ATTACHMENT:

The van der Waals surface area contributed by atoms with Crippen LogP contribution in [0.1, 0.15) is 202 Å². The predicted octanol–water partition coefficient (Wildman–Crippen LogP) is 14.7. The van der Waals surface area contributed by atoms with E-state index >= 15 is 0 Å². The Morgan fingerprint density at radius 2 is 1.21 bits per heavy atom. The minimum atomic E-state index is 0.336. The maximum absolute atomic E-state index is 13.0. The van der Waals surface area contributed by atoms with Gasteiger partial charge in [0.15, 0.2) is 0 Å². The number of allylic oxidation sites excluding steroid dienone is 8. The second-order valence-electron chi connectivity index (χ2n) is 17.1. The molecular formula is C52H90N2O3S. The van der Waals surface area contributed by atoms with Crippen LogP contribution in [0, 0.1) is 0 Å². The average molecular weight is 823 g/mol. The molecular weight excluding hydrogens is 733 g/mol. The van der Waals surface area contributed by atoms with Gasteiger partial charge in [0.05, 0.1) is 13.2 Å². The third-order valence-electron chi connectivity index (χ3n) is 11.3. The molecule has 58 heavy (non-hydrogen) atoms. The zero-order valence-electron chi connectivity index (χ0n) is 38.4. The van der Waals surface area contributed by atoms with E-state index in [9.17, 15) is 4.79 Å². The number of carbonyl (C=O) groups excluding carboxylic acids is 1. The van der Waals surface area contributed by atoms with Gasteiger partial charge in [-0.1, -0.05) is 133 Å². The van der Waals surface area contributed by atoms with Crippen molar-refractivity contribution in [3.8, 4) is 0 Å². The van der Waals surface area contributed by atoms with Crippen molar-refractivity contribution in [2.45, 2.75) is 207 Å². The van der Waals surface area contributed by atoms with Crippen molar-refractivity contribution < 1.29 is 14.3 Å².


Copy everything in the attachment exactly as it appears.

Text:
The van der Waals surface area contributed by atoms with Crippen LogP contribution in [0.1, 0.15) is 202 Å². The predicted octanol–water partition coefficient (Wildman–Crippen LogP) is 14.7. The van der Waals surface area contributed by atoms with E-state index >= 15 is 0 Å². The Morgan fingerprint density at radius 2 is 1.21 bits per heavy atom. The minimum atomic E-state index is 0.336. The maximum absolute atomic E-state index is 13.0. The van der Waals surface area contributed by atoms with Gasteiger partial charge in [0.15, 0.2) is 0 Å². The number of allylic oxidation sites excluding steroid dienone is 8. The second-order valence-electron chi connectivity index (χ2n) is 17.1. The molecular formula is C52H90N2O3S. The van der Waals surface area contributed by atoms with Crippen LogP contribution in [0, 0.1) is 0 Å². The average molecular weight is 823 g/mol. The molecular weight excluding hydrogens is 733 g/mol. The van der Waals surface area contributed by atoms with Gasteiger partial charge in [0.05, 0.1) is 13.2 Å². The third-order valence-electron chi connectivity index (χ3n) is 11.3. The molecule has 58 heavy (non-hydrogen) atoms. The zero-order valence-electron chi connectivity index (χ0n) is 38.4. The van der Waals surface area contributed by atoms with E-state index in [9.17, 15) is 4.79 Å². The number of carbonyl (C=O) groups excluding carboxylic acids is 1. The van der Waals surface area contributed by atoms with Gasteiger partial charge in [-0.1, -0.05) is 133 Å². The van der Waals surface area contributed by atoms with Crippen molar-refractivity contribution in [3.8, 4) is 0 Å². The van der Waals surface area contributed by atoms with Crippen molar-refractivity contribution in [2.45, 2.75) is 207 Å². The van der Waals surface area contributed by atoms with Crippen molar-refractivity contribution < 1.29 is 14.3 Å².